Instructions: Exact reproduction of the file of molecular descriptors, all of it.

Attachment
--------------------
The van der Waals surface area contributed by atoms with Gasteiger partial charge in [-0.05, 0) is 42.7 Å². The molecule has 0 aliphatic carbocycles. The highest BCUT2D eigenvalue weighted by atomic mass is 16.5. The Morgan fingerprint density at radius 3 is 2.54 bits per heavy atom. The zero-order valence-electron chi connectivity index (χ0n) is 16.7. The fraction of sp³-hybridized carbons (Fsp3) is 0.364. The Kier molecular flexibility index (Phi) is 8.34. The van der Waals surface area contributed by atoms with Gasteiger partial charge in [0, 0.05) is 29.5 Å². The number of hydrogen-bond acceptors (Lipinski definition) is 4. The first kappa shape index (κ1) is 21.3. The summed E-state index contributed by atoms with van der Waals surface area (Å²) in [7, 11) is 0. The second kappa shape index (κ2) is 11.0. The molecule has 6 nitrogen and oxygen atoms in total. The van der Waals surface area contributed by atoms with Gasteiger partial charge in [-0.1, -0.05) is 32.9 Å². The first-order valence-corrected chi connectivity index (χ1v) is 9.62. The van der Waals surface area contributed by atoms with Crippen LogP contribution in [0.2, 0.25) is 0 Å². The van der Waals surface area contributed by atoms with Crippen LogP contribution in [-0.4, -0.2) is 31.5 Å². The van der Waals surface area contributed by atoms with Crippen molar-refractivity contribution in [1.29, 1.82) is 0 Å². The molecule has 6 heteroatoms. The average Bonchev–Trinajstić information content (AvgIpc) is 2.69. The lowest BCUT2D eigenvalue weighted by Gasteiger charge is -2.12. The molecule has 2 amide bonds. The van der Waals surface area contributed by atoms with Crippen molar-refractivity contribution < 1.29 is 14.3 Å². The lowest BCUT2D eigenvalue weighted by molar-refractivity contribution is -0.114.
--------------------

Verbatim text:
The van der Waals surface area contributed by atoms with Gasteiger partial charge in [-0.05, 0) is 42.7 Å². The molecule has 0 aliphatic carbocycles. The highest BCUT2D eigenvalue weighted by atomic mass is 16.5. The Morgan fingerprint density at radius 3 is 2.54 bits per heavy atom. The zero-order valence-electron chi connectivity index (χ0n) is 16.7. The fraction of sp³-hybridized carbons (Fsp3) is 0.364. The Kier molecular flexibility index (Phi) is 8.34. The van der Waals surface area contributed by atoms with Gasteiger partial charge in [0, 0.05) is 29.5 Å². The number of hydrogen-bond acceptors (Lipinski definition) is 4. The first kappa shape index (κ1) is 21.3. The summed E-state index contributed by atoms with van der Waals surface area (Å²) in [7, 11) is 0. The second kappa shape index (κ2) is 11.0. The molecule has 6 nitrogen and oxygen atoms in total. The van der Waals surface area contributed by atoms with Gasteiger partial charge in [-0.1, -0.05) is 32.9 Å². The first-order valence-corrected chi connectivity index (χ1v) is 9.62. The van der Waals surface area contributed by atoms with Crippen LogP contribution in [0.2, 0.25) is 0 Å². The van der Waals surface area contributed by atoms with Crippen LogP contribution in [-0.4, -0.2) is 31.5 Å². The van der Waals surface area contributed by atoms with Crippen molar-refractivity contribution in [1.29, 1.82) is 0 Å². The molecule has 6 heteroatoms. The average Bonchev–Trinajstić information content (AvgIpc) is 2.69. The lowest BCUT2D eigenvalue weighted by Gasteiger charge is -2.12. The molecule has 2 amide bonds. The van der Waals surface area contributed by atoms with Crippen molar-refractivity contribution < 1.29 is 14.3 Å². The lowest BCUT2D eigenvalue weighted by molar-refractivity contribution is -0.114.